The 12th edition of the Fair Trade Fortnight opens Saturday May 12, with a thousand events to sensitize consumers.
A survey by the association Max Havelaar, unveiled exclusively by La Croix, shows that the French are very supportive of this approach.
But the brakes on purchasing remain strong and growth in the sector has been declining since 2009.
Sales of fair trade products are growing at a much slower pace than in the past in France. Between 2002 and 2005, turnover increased by almost 80% per year. In 2009, growth was still around 13%. Since then, it has fallen to 5% per year. “We have reached a level, a threshold effect,” admits Christophe Roturier, Deputy Director of the association Max Havelaar France.
The economic crisis, of course, explains this reversal. This is probably not the only reason. Max Havelaar commissioned the first study to understand the relationship between French consumers and fair trade products.
The association runs a Fairtrade Max Havelaar label which ensures the “fair” nature of a product by guaranteeing a decent income to small producers in the countries of the South. It also provides a “development bonus” to help cooperatives invest to improve returns, train producers, and facilitate access to care or education for children.
Fair trade labels
Other labels exist, notably Ecocert, but Max Havelaar remains a must: in France, it certifies 85% of fair trade products, whether they are sold in a specialized network, such as Artisans du monde, or in supermarkets under a National brand or distributor.
The results of this survey can be read in two ways. On the stack, three reasons for satisfaction. First, there is a strong consensus on the idea of fair trade, since 91% of French people consider it a “positive” or “very positive” approach . Among the most convinced are women (94%), favored socio-occupational categories (95%) and especially those aged 18-24 (100%).
Second, the share of those who “do not really know what fair trade is “ is now very low: 5%. “These figures highlight the willingness of the French to consume in a responsible way, analyzes Christophe Roturier. That is extremely encouraging. “
The price of fair trade products, brake the purchase
Finally, Max Havelaar welcomes the changing attitudes regarding the quality of products. Some consumers have long contested the properties of fair trade coffee or chocolate bars. Obviously, doubts have evaporated, as only 4% of respondents find equitable products “of lower quality”.
“Progress has been made, especially in cocoa,” says Christophe Roturier. Thanks to the development bonus, producer cooperatives have improved the bean fermentation and drying process. These steps are crucial to get a quality paste. “ In 2010, the amount of the premium amounted to 52 million euros.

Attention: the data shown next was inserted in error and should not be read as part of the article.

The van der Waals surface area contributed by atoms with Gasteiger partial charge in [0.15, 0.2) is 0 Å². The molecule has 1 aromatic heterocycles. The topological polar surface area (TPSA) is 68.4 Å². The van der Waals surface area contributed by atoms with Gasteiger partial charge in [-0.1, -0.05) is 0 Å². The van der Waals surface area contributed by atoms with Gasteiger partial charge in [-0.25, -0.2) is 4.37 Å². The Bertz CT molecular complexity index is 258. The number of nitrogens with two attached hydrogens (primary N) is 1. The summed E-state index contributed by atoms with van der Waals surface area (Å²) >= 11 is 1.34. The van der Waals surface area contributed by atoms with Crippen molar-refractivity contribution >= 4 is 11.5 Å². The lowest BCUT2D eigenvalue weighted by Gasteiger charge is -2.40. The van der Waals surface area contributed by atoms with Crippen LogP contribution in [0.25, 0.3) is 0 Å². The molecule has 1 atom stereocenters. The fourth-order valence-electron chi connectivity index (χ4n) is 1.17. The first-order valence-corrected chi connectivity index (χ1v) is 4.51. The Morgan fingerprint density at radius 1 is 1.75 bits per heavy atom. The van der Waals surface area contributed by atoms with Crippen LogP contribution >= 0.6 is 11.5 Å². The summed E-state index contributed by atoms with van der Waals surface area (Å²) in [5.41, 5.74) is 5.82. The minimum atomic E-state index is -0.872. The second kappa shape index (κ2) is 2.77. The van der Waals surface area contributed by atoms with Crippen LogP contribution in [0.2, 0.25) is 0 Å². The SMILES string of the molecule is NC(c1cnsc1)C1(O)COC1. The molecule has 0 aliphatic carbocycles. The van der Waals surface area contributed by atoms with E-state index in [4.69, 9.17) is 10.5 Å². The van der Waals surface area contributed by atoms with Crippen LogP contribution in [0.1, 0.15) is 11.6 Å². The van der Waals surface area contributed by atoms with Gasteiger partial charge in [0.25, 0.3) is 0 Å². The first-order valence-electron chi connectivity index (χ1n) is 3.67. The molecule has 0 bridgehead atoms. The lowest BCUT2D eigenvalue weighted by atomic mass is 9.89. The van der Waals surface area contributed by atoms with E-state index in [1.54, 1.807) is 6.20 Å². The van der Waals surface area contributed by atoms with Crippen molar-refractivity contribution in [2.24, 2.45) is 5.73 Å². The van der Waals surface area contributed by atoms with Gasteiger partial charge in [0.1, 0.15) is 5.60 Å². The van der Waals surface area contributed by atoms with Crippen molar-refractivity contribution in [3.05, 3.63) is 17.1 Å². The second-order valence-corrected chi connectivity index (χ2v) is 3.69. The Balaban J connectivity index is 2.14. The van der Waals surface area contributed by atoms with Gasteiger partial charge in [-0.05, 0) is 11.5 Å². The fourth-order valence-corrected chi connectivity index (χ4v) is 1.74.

Yet – this is the other side of the coin – this positive perception does not always turn into purchasing acts. The base of regular customers (a minimum purchase per month) has a ceiling of less than three in ten, and almost 20% of respondents say they never buy fair trade products. “This response is strong especially among young people and modest incomes,” says Christophe Roturier.
Price is the first barrier to purchase: 48% of respondents say they find it “too expensive “ . However, the supply of fair trade products has expanded considerably in recent times. “Fair trade chocolate and coffee are available at almost all prices,” says Christophe Roturier. To equal quality, they are a little more expensive than the others, it’s true. But the gap, limited to 0.10 or 0.20 €, is explained by the social and environmental guarantees that we bring.
For Max Havelaar, this wide range of awards is good news. “The objective is not to lock us into a niche market,” explains Christophe Roturier. This strategy is, however, double-edged, as many consumers – and even some fair players – are surprised to find labeled products sold at low prices.
The survey partly confirms these concerns, with 37% of respondents saying they are “not convinced that fair trade truly benefits small producers” is the second hindrance to buying. This proportion rises to 50% among those over 50 years of age. Undoubtedly fair trade pays its image difficult to read, due in particular to the marketing of products labeled “ sustainable “ or “solidarity”,which have sought to surf the wave at a lower cost.
“This figure is not a real surprise,” says Christophe Roturier. It is up to us to prove that it works, to us to show the impact for small producers, gathering testimonies and bringing our partners here. “ It is precisely the meaning of Fair Trade Fortnight , which opens Saturday, May 12
Two-thirds of sales are in large
– Fair trade generated around € 4.4 billion worldwide in 2010.
– In France, the increase in purchases has declined since 2009, with an increase of about 5% per year. In 2011, sales are expected to be slightly above EUR 350 million.
– Two thirds of the sales are in supermarkets. Specialized channels, such as cafes, hotels and restaurants, canteens, automatic distribution, are in full swing.
– Food accounts for 75% of sales. The other sectors (textile, deco, cosmetics) are developing rapidly.
– The best-selling products are coffee (40%), cocoa (20%), bananas (7%), cotton (6%) and tea (5%).
– The Fair Trade Fortnight is taking place from 12 to 27 May. More than 300 institutions (associations, specialized boutiques, local authorities, schools …) organize a thousand events.